Scientific name: Pteris langsonensis Li Bing Zhang, Liang Zhang & NEnglish name: Vietnamese name: Ráng seo gà lạng sơnOther name:
VIETNAM. Lang Son Province: Huu Lung District, Huu Lien Commune, 21°39'33.53"N/106°22'03.74"E, in the acidic soils in the evergreen forest, 200-220 m, 20 November 2013, L.-B. Zhang, L. Zhang & N. T Lu 6593 (holotype VNMN-2015.00100!, isotypes CDBI!, MO!, VNMN!).
Diagnosis: Pteris langsonensis is most similar to P. plumbea in having 1-pinnate leaves with basal pairs of pinnae lobed, but the former has typical dimorphic leaves and fertile pinnae much contracted and with a width of no more than half of sterile pinnae. It is also similar to some individuals of P. cretica Linnaeus (1767:130), but can be distinguished from the latter by having smaller habit and slightly tooted leaf margins.
Plants perennial, (25-)40-50 cm. Rhizomes ascending or shortly creeping, ca. 1.2-3.5 cm long, 2.8 mm in diam., with roots and persistent petiole bases; roots brown when dry, up to 5 cm long, 0.2 mm in diam., covered with fine curved short hairs; scaly on rhizomes where leaves arise, scales very rare on remaining parts of rhizomes, ca. 1.6 x 0.4 mm, bicolor, blackish brown and shiny at middle, light brown on margins, lanceolate, subentire, slightly curly towards apex. Leaves clustered, up to 12 leaves per rhizome, dimorphic, sterile leaves usually 3 to 5 times as fertile leaves on the same rhizomes. Sterile fronds 25.0-30.0 cm long; petiole 14.0-16.0 cm long, 0.3-0.5 mm in diam. in middle, base reddish brown, upwards green or pale brown, grooved adaxially, distal petiole slightly winged; lamina oblong or ovate-oblong in outline, 12.0-15.0 x 5.0-7.0 cm, papery in texture, green when fresh and grayish when dried, glabrous on both surfaces, pinnate. Pinnae 2-3 pairs, 2.1-4.2 cm distant with each other, linear-lanceolate, 4.1-6.2(-9.0) x 0.9-1.4 cm, sessile or basal most pair of pinnae 3.5-7.5 mm petiolate, cuneate and decurrent at base, blunt or caudate at apex, costae of lateral pinnae at angles of 60-85 degree with rachis; terminal pinnae the same size or longer than lateral pinnae, sometimes base lobed, decurrent to rachis; basalmost 1(- 2) pairs of pinnae lobed, lobes shortly linear-lanceolate, 2.5-3.1 x 0.7-1.1 cm; margins of pinnae and lobes entire at cuneate bases, slightly toothed upwards but conspicuously toothed at apex, teeth deltate with cartilaginous tips; costae and petiolules if present pale green, canaliculate adaxially, raised abaxially; the intersections of grooves of costae and rachis with 3 to 5 spine-like or squamiform outgrowths. Fertile fronds ca. two times longer than sterile fronds; petiole 18.8-24.3(-26.0) cm long, 0.4-0.6 mm in diam. in middle; lamina oblong in outline, 18.5-19.8 X 7.3-8.5 cm; pinnae 3-5, broad linear, 5.4-11.5 X 0.27-0.55 cm. Venations free, distinct abaxially and merely visible adaxially, simple or 1(-2)-times forked, almost reaching cartilaginous pinna margins, middle points of veins 0.5-0.8 mm (sterile leaves) or 0.8-1.1 mm (fertile leaves) distant with each other. Sori marginal on both sides of fertile pinna, 4.0-6.5 mm above the base and 5.5-9.0 mm below the apex, linear, 4.7-9.8 cm long, 0.5-0.8 mm wide; indusia membranous, margins subentire, light grey, 0.6-0.9 mm wide. Sporangia elliptic, ca. 0.25 X 0.29 mm, dark brown and often separated from stalks when mature, stalks ca. 0.45 mm long. Spores irregularly in shapes, pale yellow, 32 per sporangium.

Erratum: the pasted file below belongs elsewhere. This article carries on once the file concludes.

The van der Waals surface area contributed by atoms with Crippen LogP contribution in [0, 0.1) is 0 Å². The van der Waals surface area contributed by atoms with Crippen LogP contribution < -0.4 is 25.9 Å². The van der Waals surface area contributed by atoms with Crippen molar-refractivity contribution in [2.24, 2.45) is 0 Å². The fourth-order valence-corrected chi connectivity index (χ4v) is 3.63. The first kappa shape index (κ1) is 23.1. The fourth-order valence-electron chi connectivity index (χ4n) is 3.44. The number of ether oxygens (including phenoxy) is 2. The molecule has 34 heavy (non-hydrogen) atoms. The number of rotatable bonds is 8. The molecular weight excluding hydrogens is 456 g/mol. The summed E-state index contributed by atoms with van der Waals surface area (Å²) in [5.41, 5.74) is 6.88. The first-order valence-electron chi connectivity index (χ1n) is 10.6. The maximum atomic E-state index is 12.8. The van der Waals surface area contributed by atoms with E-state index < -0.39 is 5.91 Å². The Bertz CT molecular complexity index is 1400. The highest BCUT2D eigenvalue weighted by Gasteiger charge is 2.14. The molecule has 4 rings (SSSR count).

Geographical distribution:—Pteris langsonensis is only known from Huu Lien Commune, Huu Lung District, Lan Ti Village, Lang Son Province, northern Vietnam. The two populations of the new species were observed to occur in a moderately disturbed evergreen forest by a large lake. It is possible that the new species occurs in the mountains with acidic soils developed from limestones in the adjacent provinces of Vietnam yet to be explored.
Ecology:—Pteris langsonensis was observed to grow in wet acidic soils in the rainforest, at elevations between 200 and 220 m. Both populations were by a lake and 2 to 3 m away from the water surface.
IUCN Red List category:—Only two large populations with about 50 individuals of Pteris langsonensis have been found. The status of the new species can be classified as Critically Endangered (CE), based on current information and following the IUCN (The International Union for Conservation of Nature and Natural Resources) guidelines (IUCN Standards and Petitions Subcommittee, 2014), but more extensive fieldwork in surrounding similar habitats is needed to accurately assess its conservation status. The habitat and its surrounding regions are located in the protected Huu Lien Nature Reserve, Lang Son Province.
Etymology:—The species epithet longsonensis is derived from the name of the province in northern Vietnam, Lang Son, where the plants were found.